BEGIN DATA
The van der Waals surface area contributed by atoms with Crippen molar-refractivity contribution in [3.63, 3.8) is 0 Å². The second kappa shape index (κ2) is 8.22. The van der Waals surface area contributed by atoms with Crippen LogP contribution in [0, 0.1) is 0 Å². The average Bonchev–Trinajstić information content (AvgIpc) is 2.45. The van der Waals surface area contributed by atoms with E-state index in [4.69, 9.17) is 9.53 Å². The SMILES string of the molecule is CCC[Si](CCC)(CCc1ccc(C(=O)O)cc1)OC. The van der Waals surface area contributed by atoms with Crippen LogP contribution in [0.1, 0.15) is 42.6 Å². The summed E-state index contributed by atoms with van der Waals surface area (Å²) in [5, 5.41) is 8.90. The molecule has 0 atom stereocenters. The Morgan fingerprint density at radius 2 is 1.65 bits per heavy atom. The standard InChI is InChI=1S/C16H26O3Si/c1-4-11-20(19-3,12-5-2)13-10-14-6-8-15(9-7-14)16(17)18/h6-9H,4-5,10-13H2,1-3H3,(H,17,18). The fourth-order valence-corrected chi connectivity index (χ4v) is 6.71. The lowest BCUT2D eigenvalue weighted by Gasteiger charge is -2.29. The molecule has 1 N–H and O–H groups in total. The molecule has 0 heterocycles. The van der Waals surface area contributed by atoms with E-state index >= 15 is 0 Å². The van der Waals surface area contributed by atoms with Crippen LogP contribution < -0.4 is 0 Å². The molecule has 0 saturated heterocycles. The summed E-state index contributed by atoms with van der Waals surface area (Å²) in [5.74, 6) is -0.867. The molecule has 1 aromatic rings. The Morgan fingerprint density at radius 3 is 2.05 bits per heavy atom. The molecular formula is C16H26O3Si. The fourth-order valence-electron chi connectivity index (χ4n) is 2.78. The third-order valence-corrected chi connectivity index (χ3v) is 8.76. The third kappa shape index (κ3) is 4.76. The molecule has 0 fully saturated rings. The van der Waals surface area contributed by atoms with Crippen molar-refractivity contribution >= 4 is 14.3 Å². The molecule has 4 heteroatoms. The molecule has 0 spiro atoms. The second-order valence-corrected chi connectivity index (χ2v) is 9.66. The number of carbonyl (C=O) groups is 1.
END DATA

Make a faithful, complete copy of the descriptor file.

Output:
The van der Waals surface area contributed by atoms with Crippen molar-refractivity contribution in [3.63, 3.8) is 0 Å². The second kappa shape index (κ2) is 8.22. The van der Waals surface area contributed by atoms with Crippen LogP contribution in [0, 0.1) is 0 Å². The average Bonchev–Trinajstić information content (AvgIpc) is 2.45. The van der Waals surface area contributed by atoms with E-state index in [4.69, 9.17) is 9.53 Å². The SMILES string of the molecule is CCC[Si](CCC)(CCc1ccc(C(=O)O)cc1)OC. The van der Waals surface area contributed by atoms with Crippen LogP contribution in [0.1, 0.15) is 42.6 Å². The summed E-state index contributed by atoms with van der Waals surface area (Å²) in [5, 5.41) is 8.90. The molecule has 0 atom stereocenters. The Morgan fingerprint density at radius 2 is 1.65 bits per heavy atom. The standard InChI is InChI=1S/C16H26O3Si/c1-4-11-20(19-3,12-5-2)13-10-14-6-8-15(9-7-14)16(17)18/h6-9H,4-5,10-13H2,1-3H3,(H,17,18). The fourth-order valence-corrected chi connectivity index (χ4v) is 6.71. The lowest BCUT2D eigenvalue weighted by Gasteiger charge is -2.29. The molecule has 1 N–H and O–H groups in total. The molecule has 0 heterocycles. The van der Waals surface area contributed by atoms with E-state index >= 15 is 0 Å². The van der Waals surface area contributed by atoms with Crippen LogP contribution < -0.4 is 0 Å². The molecule has 0 saturated heterocycles. The summed E-state index contributed by atoms with van der Waals surface area (Å²) in [5.74, 6) is -0.867. The molecule has 1 aromatic rings. The Morgan fingerprint density at radius 3 is 2.05 bits per heavy atom. The molecular formula is C16H26O3Si. The fourth-order valence-electron chi connectivity index (χ4n) is 2.78. The third-order valence-corrected chi connectivity index (χ3v) is 8.76. The third kappa shape index (κ3) is 4.76. The molecule has 0 fully saturated rings. The van der Waals surface area contributed by atoms with Crippen molar-refractivity contribution >= 4 is 14.3 Å². The molecule has 4 heteroatoms. The molecule has 0 spiro atoms. The second-order valence-corrected chi connectivity index (χ2v) is 9.66. The number of carbonyl (C=O) groups is 1.